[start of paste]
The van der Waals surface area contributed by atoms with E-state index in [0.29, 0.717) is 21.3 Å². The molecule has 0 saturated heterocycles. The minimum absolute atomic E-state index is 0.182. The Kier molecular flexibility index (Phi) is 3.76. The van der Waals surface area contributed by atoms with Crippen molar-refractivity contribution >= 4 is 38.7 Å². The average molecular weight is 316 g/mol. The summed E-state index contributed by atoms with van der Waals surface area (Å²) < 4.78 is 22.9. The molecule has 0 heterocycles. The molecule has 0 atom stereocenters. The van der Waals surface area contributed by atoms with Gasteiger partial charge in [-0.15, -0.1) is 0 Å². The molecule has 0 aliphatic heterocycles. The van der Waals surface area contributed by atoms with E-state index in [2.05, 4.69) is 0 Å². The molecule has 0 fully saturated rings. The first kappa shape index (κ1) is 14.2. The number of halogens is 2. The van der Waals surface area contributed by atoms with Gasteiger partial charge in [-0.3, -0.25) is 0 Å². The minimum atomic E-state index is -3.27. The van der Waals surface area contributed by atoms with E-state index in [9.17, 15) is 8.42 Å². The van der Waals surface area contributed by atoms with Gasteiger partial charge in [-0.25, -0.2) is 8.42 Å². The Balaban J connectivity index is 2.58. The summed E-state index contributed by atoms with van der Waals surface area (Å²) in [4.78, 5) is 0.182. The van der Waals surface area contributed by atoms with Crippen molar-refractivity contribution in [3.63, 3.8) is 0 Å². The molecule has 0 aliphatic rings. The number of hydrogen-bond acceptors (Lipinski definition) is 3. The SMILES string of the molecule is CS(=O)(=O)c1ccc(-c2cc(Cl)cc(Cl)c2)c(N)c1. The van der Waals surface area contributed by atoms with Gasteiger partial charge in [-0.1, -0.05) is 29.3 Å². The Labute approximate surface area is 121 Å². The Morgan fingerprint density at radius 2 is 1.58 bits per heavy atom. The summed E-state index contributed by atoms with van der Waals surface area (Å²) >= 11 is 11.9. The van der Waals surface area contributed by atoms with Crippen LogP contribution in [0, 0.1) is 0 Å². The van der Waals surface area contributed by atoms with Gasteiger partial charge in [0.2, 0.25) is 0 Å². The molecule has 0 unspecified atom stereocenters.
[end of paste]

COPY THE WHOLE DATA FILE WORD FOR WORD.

The van der Waals surface area contributed by atoms with E-state index in [0.29, 0.717) is 21.3 Å². The molecule has 0 saturated heterocycles. The minimum absolute atomic E-state index is 0.182. The Kier molecular flexibility index (Phi) is 3.76. The van der Waals surface area contributed by atoms with Crippen molar-refractivity contribution >= 4 is 38.7 Å². The average molecular weight is 316 g/mol. The summed E-state index contributed by atoms with van der Waals surface area (Å²) < 4.78 is 22.9. The molecule has 0 heterocycles. The molecule has 0 atom stereocenters. The van der Waals surface area contributed by atoms with Gasteiger partial charge in [-0.15, -0.1) is 0 Å². The molecule has 0 aliphatic heterocycles. The van der Waals surface area contributed by atoms with E-state index in [2.05, 4.69) is 0 Å². The molecule has 0 fully saturated rings. The first kappa shape index (κ1) is 14.2. The number of halogens is 2. The van der Waals surface area contributed by atoms with Gasteiger partial charge in [-0.3, -0.25) is 0 Å². The minimum atomic E-state index is -3.27. The van der Waals surface area contributed by atoms with E-state index in [9.17, 15) is 8.42 Å². The van der Waals surface area contributed by atoms with Gasteiger partial charge in [-0.25, -0.2) is 8.42 Å². The Balaban J connectivity index is 2.58. The summed E-state index contributed by atoms with van der Waals surface area (Å²) in [4.78, 5) is 0.182. The van der Waals surface area contributed by atoms with Crippen molar-refractivity contribution in [3.63, 3.8) is 0 Å². The molecule has 0 aliphatic rings. The number of hydrogen-bond acceptors (Lipinski definition) is 3. The SMILES string of the molecule is CS(=O)(=O)c1ccc(-c2cc(Cl)cc(Cl)c2)c(N)c1. The van der Waals surface area contributed by atoms with Gasteiger partial charge in [-0.1, -0.05) is 29.3 Å². The Labute approximate surface area is 121 Å². The Morgan fingerprint density at radius 2 is 1.58 bits per heavy atom. The summed E-state index contributed by atoms with van der Waals surface area (Å²) >= 11 is 11.9. The van der Waals surface area contributed by atoms with Crippen LogP contribution in [0, 0.1) is 0 Å². The van der Waals surface area contributed by atoms with Gasteiger partial charge in [0.2, 0.25) is 0 Å². The molecule has 0 unspecified atom stereocenters.